Former president Gerald Ford died last night at 93 and, based on the non-stop media coverage, you are led to believe he was the most important president in the history of the United States.
He was not. Not all presidents are great. Nor should they be in the greater scheme of hungry men and their petty dreams. Not all presidents deserve the race to media outlets by their friends and henchmen to be inappropriately venerated by those who claim to best know “the real man.”
Gerald Ford was never elected by the people as Vice President or President. Ford was picked to fill the Vice President slot because he was dull, non-threatening and knew his place.
He was known as the “Accidental President” who became president — for only 896 days — only because Nixon resigned in disgrace.
Ford is best known for his inexcusable pardoning Nixon, and it is most telling how he is remembered by those who need to celebrate his greatness. Andrea Mitchell of NBC news said, “He was humble, decent, honest.”
Is that a compliment or an excuse? Other newshounds can only summon up his All-American football days at the University of Michigan and his being an Eagle Scout as a child as evidence of his greatness. There’s a reason Chevy Chase relentlessly mocked him every week on Saturday Night Live.
Those on television struggle to give form and meaning to Ford because he didn’t have any memorable feats in his public life and so, in a required and ceremonial public death, the life before he became president is celebrated instead of the misbegotten deeds of power. We need to have mourning in America that meets the standard of the achievements of the dead.
Gerald Ford is being venerated not because he was a great president — but merely because he was president — and that difference has mighty and dangerous ramifications in the young history of a nation. Ford also gave comfort and power and safe harbor to Rumsfeld and Cheney. Ford’s death begs this question: Are we a nation of laws or a nation of men?
If we believe in the Rule of Law then we must also accept the fact that any man can become president and the nation will not crumble. Gerald Ford is an example of the power of the Rule of Law but the ceremony and pomp and circumstance surrounding his death is disproportionate to the feats and achievements of his life as president. The biggest accomplishment of Gerald Ford’s life is he married a hardcore alcoholic and remained tethered to her for 58 years.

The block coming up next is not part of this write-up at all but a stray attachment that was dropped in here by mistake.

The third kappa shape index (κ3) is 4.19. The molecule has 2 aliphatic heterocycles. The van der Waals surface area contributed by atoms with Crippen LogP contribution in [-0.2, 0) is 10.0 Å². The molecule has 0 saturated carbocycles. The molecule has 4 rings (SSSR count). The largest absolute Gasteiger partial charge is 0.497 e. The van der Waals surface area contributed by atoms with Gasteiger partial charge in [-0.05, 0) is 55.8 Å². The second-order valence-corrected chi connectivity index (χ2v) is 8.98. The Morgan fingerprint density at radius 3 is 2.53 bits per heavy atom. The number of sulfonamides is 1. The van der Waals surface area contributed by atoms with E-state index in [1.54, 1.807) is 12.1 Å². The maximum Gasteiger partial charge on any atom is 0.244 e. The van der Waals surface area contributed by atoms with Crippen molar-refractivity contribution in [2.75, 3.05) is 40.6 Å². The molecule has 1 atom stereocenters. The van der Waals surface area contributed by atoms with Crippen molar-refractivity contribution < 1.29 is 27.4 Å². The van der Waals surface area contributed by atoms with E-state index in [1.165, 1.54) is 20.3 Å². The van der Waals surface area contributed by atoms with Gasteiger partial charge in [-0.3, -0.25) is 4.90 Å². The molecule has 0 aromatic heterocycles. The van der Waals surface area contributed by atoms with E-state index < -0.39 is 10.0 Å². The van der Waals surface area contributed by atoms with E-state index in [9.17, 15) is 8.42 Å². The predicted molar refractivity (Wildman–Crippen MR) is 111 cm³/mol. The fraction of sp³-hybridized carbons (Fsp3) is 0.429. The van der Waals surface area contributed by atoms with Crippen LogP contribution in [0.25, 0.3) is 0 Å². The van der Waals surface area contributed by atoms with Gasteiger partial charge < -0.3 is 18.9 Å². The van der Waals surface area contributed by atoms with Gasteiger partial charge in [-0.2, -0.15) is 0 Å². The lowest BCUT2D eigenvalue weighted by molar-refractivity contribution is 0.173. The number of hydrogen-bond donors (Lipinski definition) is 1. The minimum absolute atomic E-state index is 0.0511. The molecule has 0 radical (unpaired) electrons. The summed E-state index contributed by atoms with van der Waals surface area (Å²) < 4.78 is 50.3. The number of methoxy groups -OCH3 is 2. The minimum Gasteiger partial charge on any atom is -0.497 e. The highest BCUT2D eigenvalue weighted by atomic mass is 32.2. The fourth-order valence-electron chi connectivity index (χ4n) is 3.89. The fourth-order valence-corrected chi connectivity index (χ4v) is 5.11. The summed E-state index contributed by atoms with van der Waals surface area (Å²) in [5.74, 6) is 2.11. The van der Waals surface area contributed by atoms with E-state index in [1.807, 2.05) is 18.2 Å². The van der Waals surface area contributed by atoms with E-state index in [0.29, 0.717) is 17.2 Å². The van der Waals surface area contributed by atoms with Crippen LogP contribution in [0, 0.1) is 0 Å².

That is a fine and private accomplishment but it does not deserve the rapt attention of the nation. We need to have balance and humility in our national mourning. If we use power, influence, and meaning to ascribe appropriate mourning to presidential deaths, then Richard Nixon deserves four times the ceremony than Ford — even though the damage Nixon did to a nation and its people was far worse than Ford’s experience. Ford acknowledged his own unimportance when he said, “The problem with me is I’m a Ford and not a Lincoln.” Some deaths are more important than others and the salivating over Ford’s death in the media for broadcasting the celebrity of his death is unseemly.
The other, brighter, example of inappropriate public veneration over a private life was when television broadcaster Peter Jennings died. Jennings was beloved by his friends and, unfortunately for the rest of us, all of his friends are in power positions in the media, and so we were subjected to a full 10 days of public mourning for a man who admitted he committed suicide by cigarette. Jennings’ behavior was not something to be celebrated or admired or imitated. Jennings was a heavy smoker for most of his life. He kicked the habit for 20 years.
Then, in the aftermath of 9/11, he started smoking again. Cancer grew in his lungs and killed him. He tried to fight his bad decision to start smoking again, but lost to the power of a body in rebellion in the smoke. To watch the coverage of Jennings’ death in the media was to witness the endless, inappropriate, veneration of a man who was merely a teller of other people’s stories.
He did not make history. He repeated the deeds of others and claimed none of them as his own. Jennings knew he was a talking head and make light of it in many interviews. Let’s try to find a way to return to reasonableness when someone “famous” dies in America. Let’s acknowledge the death, but not inappropriately venerate a life merely for the benefit of those in power positions who wish to publicly proclaim their touching of the fame of the dead.